Publications

print share
Version HistoryVersion History

Title

Forgoing Healthcare in a Global Pandemic: The Chilling Effects of the Public Charge Rule on Health Access Among Children in California

Publication Topics

Access to Health Care; Barriers to/Disparities in Health Care; Health Insurance Coverage and Programs; Population Focus; Adolescents/Children; Immigrant; Low-Income; Hispanic/Latino; Child Development; COVID-19

Publication Type

External Publication

Publication Date

2021-04-07T07:00:00Z

Author 1

<a onclick="OpenPopUpPage('http:\u002f\u002faskchisne.ucla.edu\u002f_layouts\u002flistform.aspx?PageType=4\u0026ListId={7AAD61FA-4BCB-48C0-B0B7-87AFDC3673EF}\u0026ID=1239\u0026RootFolder=*', RefreshPage); return false;" href="http://askchisne.ucla.edu/_layouts/listform.aspx?PageType=4&amp;ListId={7AAD61FA-4BCB-48C0-B0B7-87AFDC3673EF}&amp;ID=1239&amp;RootFolder=*">Alma D. Guerrero</a>

Author 2

<a onclick="OpenPopUpPage('http:\u002f\u002faskchisne.ucla.edu\u002f_layouts\u002flistform.aspx?PageType=4\u0026ListId={7AAD61FA-4BCB-48C0-B0B7-87AFDC3673EF}\u0026ID=570\u0026RootFolder=*', RefreshPage); return false;" href="http://askchisne.ucla.edu/_layouts/listform.aspx?PageType=4&amp;ListId={7AAD61FA-4BCB-48C0-B0B7-87AFDC3673EF}&amp;ID=570&amp;RootFolder=*">Arturo Vargas Bustamante, PhD, MPP, MA</a>

Author 3

<a onclick="OpenPopUpPage('http:\u002f\u002faskchisne.ucla.edu\u002f_layouts\u002flistform.aspx?PageType=4\u0026ListId={7AAD61FA-4BCB-48C0-B0B7-87AFDC3673EF}\u0026ID=151\u0026RootFolder=*', RefreshPage); return false;" href="http://askchisne.ucla.edu/_layouts/listform.aspx?PageType=4&amp;ListId={7AAD61FA-4BCB-48C0-B0B7-87AFDC3673EF}&amp;ID=151&amp;RootFolder=*">et al</a>

Author 4

Author 5

Author 6

Author 7

Author 8

Author 9

Author 10

Author 11

Author 12

Author 13

Author 14

Abstract

Summary: In this policy brief, authors estimate the potential chilling effects of the approved changes to the public charge rule on children in the state of California who are living with at least one parent without a green card. First, authors calculate the number of children who live with at least one parent without a green card (and are therefore potentially subject to the chilling effect) across seven regions in California. Second, for U.S.-born Latino children who live with at least one parent without a green card, authors estimate the following potential impacts of chilling effects:

  1. The number of children who would lose access to a usual source of care other than the emergency room (ER)
  2. The number of children who would stop receiving a yearly doctor visit, and
  3. The number of children forgoing care.

Authors use three different disenrollment rates to illustrate three possible assumptions regarding the percentage of individuals who might change their behavior in response to the changes to the public charge rule.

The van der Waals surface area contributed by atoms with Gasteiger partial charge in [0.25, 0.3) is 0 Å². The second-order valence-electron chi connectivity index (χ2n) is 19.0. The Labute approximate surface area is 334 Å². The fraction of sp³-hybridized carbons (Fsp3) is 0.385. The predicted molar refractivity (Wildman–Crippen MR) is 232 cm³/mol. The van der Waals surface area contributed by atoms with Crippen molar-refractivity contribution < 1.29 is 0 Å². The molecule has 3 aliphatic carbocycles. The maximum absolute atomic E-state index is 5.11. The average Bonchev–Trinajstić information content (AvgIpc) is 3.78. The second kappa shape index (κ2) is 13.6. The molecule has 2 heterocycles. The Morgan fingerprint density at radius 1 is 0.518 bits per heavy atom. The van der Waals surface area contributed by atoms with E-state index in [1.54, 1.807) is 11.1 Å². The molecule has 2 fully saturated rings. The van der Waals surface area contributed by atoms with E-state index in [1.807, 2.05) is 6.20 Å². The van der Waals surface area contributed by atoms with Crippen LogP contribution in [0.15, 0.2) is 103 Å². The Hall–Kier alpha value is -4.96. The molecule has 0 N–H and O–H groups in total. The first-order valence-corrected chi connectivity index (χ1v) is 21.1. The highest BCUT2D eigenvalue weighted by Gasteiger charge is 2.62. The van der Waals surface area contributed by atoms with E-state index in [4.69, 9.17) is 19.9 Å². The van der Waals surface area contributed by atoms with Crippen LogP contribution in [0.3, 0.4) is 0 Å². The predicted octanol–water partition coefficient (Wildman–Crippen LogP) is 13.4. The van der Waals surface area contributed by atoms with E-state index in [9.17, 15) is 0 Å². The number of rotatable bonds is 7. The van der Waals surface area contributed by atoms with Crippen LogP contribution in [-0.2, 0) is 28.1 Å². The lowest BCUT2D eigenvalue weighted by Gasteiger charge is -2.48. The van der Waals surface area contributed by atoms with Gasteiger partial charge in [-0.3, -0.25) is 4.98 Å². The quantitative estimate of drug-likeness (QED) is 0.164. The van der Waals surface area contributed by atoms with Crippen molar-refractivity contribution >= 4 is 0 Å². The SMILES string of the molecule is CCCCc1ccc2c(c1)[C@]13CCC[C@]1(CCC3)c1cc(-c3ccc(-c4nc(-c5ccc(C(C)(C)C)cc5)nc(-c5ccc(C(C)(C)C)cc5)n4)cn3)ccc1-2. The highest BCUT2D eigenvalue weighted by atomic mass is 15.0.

Findings: Authors learned that Los Angeles County would be the most affected of the seven regions studied, as between 42,911 and 65,458 children in that county could lose access to public programs due to chilling effects. In addition, up to 132,062 Latino children in California could lose access to a usual source of care if someone in their household refrains from participating in public health programs out of immigration concerns. Authors found that there are currently 98,840 children living with a non-green card-holding parent who did not visit a doctor in the past year. Authors found that this number could more than double (as it could increase by at least 107,359 children) due to the chilling effect of changes to the public charge rule.

The findings highlight the vulnerability of non-green card holders and their children in the face of immigration and public assistance reform. These individuals might lose their usual source of care or forgo care as a result of the public charge rule and potential chilling effects. This situation could become particularly harmful as the U.S. faces COVID-19, which has disproportionately affected Latinos and immigrants in California. The chilling effect would aggravate existing health disparities that stem from citizenship, migratory status, and ethnicity. Moreover, it could deter individuals from seeking care even in the presence of COVID-19 symptoms and further aggravate disparities already existing between Latinos and non-Latino whites. In this sense, the changes to the public charge rule could have both immediate and long-term effects on the health of noncitizens. 

Thumbnail

Article 1

Report: Forgoing Healthcare in a Global Pandemic: The Chilling Effects of the Public Charge Rule on Health Access Among Children in California

Article 2

Article 3

Article 4

Article 5

Article 6

Article 7

Article 8

Article 9

Article 10

Article 11

Article 12

Press Release

Related Link 1

Related Link 2

Related Link 3

Related Link 4

Related Link 5

Related Link 6

Related Link 7

Related Link 8

Related Link 9

Related Link 10

Related Link 11

Related Link 12

Related Link 13

Related Link 14

Related Link 15

Related Link 16

Version: 5.0
Created at 5/18/2021 1:07 PM by i:0#.f|uclachissqlmembershipprovider|celeste
Last modified at 5/18/2021 4:13 PM by i:0#.f|uclachissqlmembershipprovider|celeste